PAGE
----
March 29, 2018 by Jason Contant
Proposed regulatory changes allowing the sale of property and casualty insurance in Quebec without human intervention might actually benefit consumers and not harm them, a digital brokerage told Canadian Underwriter Wednesday.
Scott Loong, co-founder and CEO of Montreal-based digital brokerage Covera Technologies Inc., said he believes consumer protection can be maintained without the requirement for a human being to intervene in the online sales process. He doesn’t think the broker’s value proposition, which is to provide expert advice to clients on coverage, necessarily breaks down as a result of proposed regulatory changes in Quebec.
“Consumers know and understand how to purchase things online,” he said in an interview. “They do their banking online, they do their investments online, they purchase laundry detergent online. Any interpretation of [the legislative] changes that necessarily implies that there’s an erosion of their protection, it doesn’t acknowledge that reality.”
Part of a package of regulatory reforms for P&C insurance in Quebec, Bill 141 does not require the intervention of a licensed representative in the online sale of insurance. Instead, the proposed law affirms that a consumer has a right to access a licensed representative at their request. The bill would also disband the Chambre de l’assurance de dommages (ChAD), the provincial brokerage self-regulatory body. Also, Bill 150 addresses the ownership interests of independent agents or brokerages by carriers.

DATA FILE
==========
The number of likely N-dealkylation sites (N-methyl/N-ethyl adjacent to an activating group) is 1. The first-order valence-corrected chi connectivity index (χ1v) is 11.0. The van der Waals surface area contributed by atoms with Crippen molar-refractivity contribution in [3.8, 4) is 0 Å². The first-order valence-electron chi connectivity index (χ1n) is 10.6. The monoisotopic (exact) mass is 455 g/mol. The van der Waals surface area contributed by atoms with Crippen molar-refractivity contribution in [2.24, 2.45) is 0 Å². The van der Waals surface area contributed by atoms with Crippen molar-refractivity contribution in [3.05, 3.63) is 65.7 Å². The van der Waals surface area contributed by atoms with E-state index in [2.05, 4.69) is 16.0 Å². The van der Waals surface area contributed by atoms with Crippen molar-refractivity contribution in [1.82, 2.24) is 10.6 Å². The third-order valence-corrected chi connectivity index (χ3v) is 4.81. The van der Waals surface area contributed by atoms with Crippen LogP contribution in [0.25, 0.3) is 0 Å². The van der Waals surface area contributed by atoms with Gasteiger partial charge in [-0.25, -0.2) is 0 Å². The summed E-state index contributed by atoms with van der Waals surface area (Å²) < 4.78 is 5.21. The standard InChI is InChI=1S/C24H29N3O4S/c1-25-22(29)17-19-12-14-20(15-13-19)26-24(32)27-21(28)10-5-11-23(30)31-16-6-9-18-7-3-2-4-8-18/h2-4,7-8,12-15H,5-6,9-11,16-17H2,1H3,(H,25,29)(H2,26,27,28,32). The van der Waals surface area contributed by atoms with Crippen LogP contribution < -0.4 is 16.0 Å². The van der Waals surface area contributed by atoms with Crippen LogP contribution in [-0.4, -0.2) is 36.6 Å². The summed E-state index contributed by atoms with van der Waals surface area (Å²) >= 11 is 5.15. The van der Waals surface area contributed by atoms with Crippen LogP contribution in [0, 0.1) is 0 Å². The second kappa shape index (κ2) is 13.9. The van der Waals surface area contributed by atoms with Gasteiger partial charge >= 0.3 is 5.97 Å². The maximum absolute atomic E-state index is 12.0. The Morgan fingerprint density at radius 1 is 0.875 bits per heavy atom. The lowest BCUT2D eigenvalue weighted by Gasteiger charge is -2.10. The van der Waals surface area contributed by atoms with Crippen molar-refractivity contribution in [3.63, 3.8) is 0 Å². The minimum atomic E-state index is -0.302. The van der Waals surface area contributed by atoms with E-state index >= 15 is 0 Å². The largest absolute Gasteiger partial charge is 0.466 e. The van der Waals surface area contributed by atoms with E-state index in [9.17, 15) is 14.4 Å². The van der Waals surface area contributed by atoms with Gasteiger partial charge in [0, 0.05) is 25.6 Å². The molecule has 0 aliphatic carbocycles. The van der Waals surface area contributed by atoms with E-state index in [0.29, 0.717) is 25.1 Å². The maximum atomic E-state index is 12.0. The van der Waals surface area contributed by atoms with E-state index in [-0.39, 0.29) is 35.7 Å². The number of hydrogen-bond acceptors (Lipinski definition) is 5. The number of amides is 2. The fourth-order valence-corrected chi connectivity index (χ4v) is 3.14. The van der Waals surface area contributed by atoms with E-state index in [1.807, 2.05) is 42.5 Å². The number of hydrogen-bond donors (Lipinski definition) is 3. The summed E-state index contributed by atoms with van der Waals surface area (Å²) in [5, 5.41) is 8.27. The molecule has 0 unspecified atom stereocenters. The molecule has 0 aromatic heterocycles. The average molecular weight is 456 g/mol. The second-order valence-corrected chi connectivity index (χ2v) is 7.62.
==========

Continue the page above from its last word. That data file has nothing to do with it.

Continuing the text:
Loong said that when he hears that that changes introduced by Bill 141 might erode consumer protection, it’s important to have a “good, hard look” at the current state of affairs in Quebec. He said he is aware of brokerages that almost entirely sell products with a single carrier. In addition, there have been rapid changes in consumer preferences for buying insurance.
Loong’s position is in stark contrast to that of the provincial brokerage association.
“What we can say conclusively… is that authorizing online sales with the involvement of a certified insurance representative would be risky in terms of consumer protection,” said Patrice Pouliot, first vice president of Quebec’s brokerage association, the Regroupement des cabinets de courtage d’assurance du Québec (RCCAQ). Pouliot spoke to Canadian Underwriter in an interview Monday.
“Insurance is far from being an everyday product, where if consumers buy something hastily online, they have the option of returning it to the manufacturer,” Pouliot said. “In fact, insurance is a complicated business. If consumers buy insurance online without receiving any advice at all, the responsibility will fall on their shoulders. If they file a claim, it will be impossible for them to turn back the clock to adjust their coverage.”
Loong, for one, isn’t buying it. “No doubt there is a level of self-interest in that position,” he said of the broker argument that consumer protection could be eroded. “That probably doesn’t pass the sniff test for everybody.”
Bill 141 is currently in the public finance committee’s detailed review stage, so it is still difficult to assess the impact of online insurance sales on brokers, Pouliot said.